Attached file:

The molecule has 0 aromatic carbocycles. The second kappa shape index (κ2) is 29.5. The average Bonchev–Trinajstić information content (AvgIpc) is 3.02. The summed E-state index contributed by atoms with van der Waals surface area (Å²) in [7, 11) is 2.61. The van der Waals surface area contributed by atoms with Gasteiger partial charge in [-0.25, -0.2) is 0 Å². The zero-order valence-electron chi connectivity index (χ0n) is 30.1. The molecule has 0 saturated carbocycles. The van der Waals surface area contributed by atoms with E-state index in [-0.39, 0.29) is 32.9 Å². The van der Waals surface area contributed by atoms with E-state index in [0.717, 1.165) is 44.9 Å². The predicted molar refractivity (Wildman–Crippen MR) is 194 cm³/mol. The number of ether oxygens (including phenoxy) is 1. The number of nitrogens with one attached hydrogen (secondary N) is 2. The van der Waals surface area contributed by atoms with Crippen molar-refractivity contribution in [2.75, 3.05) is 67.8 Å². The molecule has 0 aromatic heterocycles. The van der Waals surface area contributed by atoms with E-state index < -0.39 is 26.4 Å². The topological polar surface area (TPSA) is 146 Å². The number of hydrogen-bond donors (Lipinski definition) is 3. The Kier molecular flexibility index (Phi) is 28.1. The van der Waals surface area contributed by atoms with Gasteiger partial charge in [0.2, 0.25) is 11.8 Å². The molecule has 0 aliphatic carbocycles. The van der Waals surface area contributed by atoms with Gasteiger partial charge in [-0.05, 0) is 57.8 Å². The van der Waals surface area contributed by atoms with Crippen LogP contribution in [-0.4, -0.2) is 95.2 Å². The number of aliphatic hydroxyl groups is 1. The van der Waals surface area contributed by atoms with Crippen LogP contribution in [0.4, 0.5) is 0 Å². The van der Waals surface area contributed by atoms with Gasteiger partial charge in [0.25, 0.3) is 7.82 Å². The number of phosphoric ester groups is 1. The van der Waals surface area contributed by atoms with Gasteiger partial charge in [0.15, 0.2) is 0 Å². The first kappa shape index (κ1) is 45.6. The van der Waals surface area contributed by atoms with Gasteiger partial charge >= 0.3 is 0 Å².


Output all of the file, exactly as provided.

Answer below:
The molecule has 0 aromatic carbocycles. The second kappa shape index (κ2) is 29.5. The average Bonchev–Trinajstić information content (AvgIpc) is 3.02. The summed E-state index contributed by atoms with van der Waals surface area (Å²) in [7, 11) is 2.61. The van der Waals surface area contributed by atoms with Gasteiger partial charge in [-0.25, -0.2) is 0 Å². The zero-order valence-electron chi connectivity index (χ0n) is 30.1. The molecule has 0 saturated carbocycles. The van der Waals surface area contributed by atoms with E-state index in [-0.39, 0.29) is 32.9 Å². The van der Waals surface area contributed by atoms with E-state index in [0.717, 1.165) is 44.9 Å². The predicted molar refractivity (Wildman–Crippen MR) is 194 cm³/mol. The number of ether oxygens (including phenoxy) is 1. The number of nitrogens with one attached hydrogen (secondary N) is 2. The van der Waals surface area contributed by atoms with Crippen molar-refractivity contribution in [2.75, 3.05) is 67.8 Å². The molecule has 0 aromatic heterocycles. The van der Waals surface area contributed by atoms with E-state index < -0.39 is 26.4 Å². The topological polar surface area (TPSA) is 146 Å². The number of hydrogen-bond donors (Lipinski definition) is 3. The Kier molecular flexibility index (Phi) is 28.1. The van der Waals surface area contributed by atoms with Gasteiger partial charge in [0.2, 0.25) is 11.8 Å². The molecule has 0 aliphatic carbocycles. The van der Waals surface area contributed by atoms with Gasteiger partial charge in [-0.05, 0) is 57.8 Å². The van der Waals surface area contributed by atoms with Crippen LogP contribution in [-0.4, -0.2) is 95.2 Å². The number of aliphatic hydroxyl groups is 1. The van der Waals surface area contributed by atoms with Crippen LogP contribution in [0.4, 0.5) is 0 Å². The van der Waals surface area contributed by atoms with Gasteiger partial charge in [0.25, 0.3) is 7.82 Å². The number of phosphoric ester groups is 1. The van der Waals surface area contributed by atoms with Gasteiger partial charge in [0.15, 0.2) is 0 Å². The first kappa shape index (κ1) is 45.6. The van der Waals surface area contributed by atoms with Gasteiger partial charge >= 0.3 is 0 Å².